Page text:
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Old 06-27-2010, 10:32 AM   #1
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Monroe , Louisiana
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Vent cover restoration 76 Caravanner

I'm no expert by any means, but I am very fortunate to have a lot of materials and tools at my disposal for rehabing my 76 Caravanner I just acquired. Once I towed it to my shop I discovered that the plastic piece from the front vent was completely busted out.

At this point I'm more concerned with protecting the inside from the the elements so I opted not to buy the 70 dollar domed plastic cover and just replaced it with a piece of plexi glass I had.

My Caravanner apparently had been in quite a hail storm and the aluminum cover had tons of golf ball sized dings all over it. After removing all the broken plastic and old gaskets I tried out my metal working skills. I was quite pleased with how it turned out actually.

After I cut out my piece of plexiglass I blasted both sides in my bead blaster to give it a frost effect and cut the intensity of the sunlight coming through.

The motor in my vent still works but the fan blade has disintegrated except for the hub. With the flat plexiglass instead of the dome, the glass presses a bit on the motor shaft but I plan on replacing the huge motor with a much smaller unit so I will have more than enough room.

That's how I did it. It may not be professional, but it worked.







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Old 06-27-2010, 10:43 AM   #2
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Quote:
Originally Posted by crowemagnon View Post
I'm no expert by any means, but I am very fortunate to have a lot of materials and tools at my disposal for rehabing my 76 Caravanner I just acquired. Once I towed it to my shop I discovered that the plastic piece from the front vent was completely busted out.

At this point I'm more concerned with protecting the inside from the the elements so I opted not to buy the 70 dollar domed plastic cover and just replaced it with a piece of plexi glass I had.

My Caravanner apparently had been in quite a hail storm and the aluminum cover had tons of golf ball sized dings all over it. After removing all the broken plastic and old gaskets I tried out my metal working skills. I was quite pleased with how it turned out actually.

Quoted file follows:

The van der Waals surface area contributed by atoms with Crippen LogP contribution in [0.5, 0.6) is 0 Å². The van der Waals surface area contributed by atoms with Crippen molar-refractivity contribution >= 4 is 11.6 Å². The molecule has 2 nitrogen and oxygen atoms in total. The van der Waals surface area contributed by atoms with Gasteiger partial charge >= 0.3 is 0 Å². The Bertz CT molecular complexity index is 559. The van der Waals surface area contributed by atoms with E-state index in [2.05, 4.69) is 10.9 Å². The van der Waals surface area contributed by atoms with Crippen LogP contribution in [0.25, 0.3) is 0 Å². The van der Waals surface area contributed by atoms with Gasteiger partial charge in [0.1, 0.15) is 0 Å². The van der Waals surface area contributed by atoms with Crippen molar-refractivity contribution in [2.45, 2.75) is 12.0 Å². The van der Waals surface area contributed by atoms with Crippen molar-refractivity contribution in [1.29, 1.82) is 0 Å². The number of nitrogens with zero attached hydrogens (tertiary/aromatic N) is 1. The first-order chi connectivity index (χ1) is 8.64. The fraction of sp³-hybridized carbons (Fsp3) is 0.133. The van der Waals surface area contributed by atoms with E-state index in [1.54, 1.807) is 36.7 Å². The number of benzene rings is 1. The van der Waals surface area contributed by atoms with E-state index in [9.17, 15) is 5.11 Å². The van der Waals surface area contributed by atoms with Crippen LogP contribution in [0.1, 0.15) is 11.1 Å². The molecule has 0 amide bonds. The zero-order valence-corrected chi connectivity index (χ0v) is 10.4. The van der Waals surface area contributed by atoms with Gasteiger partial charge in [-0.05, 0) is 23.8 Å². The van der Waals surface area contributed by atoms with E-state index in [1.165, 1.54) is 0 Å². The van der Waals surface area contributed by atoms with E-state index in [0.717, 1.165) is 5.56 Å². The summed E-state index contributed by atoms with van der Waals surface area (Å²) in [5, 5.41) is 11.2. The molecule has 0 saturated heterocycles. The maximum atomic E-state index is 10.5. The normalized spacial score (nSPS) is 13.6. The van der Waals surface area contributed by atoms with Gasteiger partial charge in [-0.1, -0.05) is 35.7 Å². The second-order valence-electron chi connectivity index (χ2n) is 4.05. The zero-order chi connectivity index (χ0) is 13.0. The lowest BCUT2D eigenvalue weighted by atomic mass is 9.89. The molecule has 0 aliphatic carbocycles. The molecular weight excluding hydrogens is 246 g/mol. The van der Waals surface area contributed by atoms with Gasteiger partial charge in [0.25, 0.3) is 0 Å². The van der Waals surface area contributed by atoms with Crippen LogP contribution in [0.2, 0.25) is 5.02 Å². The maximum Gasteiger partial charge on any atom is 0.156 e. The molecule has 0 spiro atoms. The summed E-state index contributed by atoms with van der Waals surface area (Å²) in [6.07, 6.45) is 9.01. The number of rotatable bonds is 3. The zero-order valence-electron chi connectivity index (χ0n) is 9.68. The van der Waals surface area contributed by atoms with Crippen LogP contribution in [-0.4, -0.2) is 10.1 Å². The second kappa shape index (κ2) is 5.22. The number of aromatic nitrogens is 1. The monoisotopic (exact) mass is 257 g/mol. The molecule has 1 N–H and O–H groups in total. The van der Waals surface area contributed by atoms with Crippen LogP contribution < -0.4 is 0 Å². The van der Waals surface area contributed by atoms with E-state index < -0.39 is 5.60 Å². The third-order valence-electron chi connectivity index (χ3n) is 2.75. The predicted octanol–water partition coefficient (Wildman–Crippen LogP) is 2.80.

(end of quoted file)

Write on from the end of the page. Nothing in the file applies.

After I cut out my piece of plexiglass I blasted both sides in my bead blaster to give it a frost effect and cut the intensity of the sunlight coming through.

The motor in my vent still works but the fan blade has disintegrated except for the hub. With the flat plexiglass instead of the dome, the glass presses a bit on the motor shaft but I plan on replacing the huge motor with a much smaller unit so I will have more than enough room.

That's how I did it. It may not be professional, but it worked.
You can bend the 2 motor brackets downward, so that the motor will clear the cover.

However, the motor will not hit the cover when you use the original gasket.

Using a smaller motor, will also reduce the air movement.

Plexiglass will fail quickly, since it does not have a UV guard.

Seal the 16 rivets that you used, as they are all "leakers".

Andy
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Old 06-27-2010, 10:59 AM   #3
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Nice job, that should work just fine. Plexigalss tends to turn brittle from UV so you may have to do this again in a few years. If you do, you could experiment with Lexan (polycarbonate), as it has better UV resistance and is less brittle than Plexiglass (acrylic). Another thought is to make a small wooden form, heat the lexan with a heat gun and let it sag a bit into the form. When it cools, you could have the "hump" shape you need to clear the fan. Also, use a good bead of Vulkem under the glass and rivets. One last thought is to bead blast only the inside and leave the outside smooth so it stays cleaner.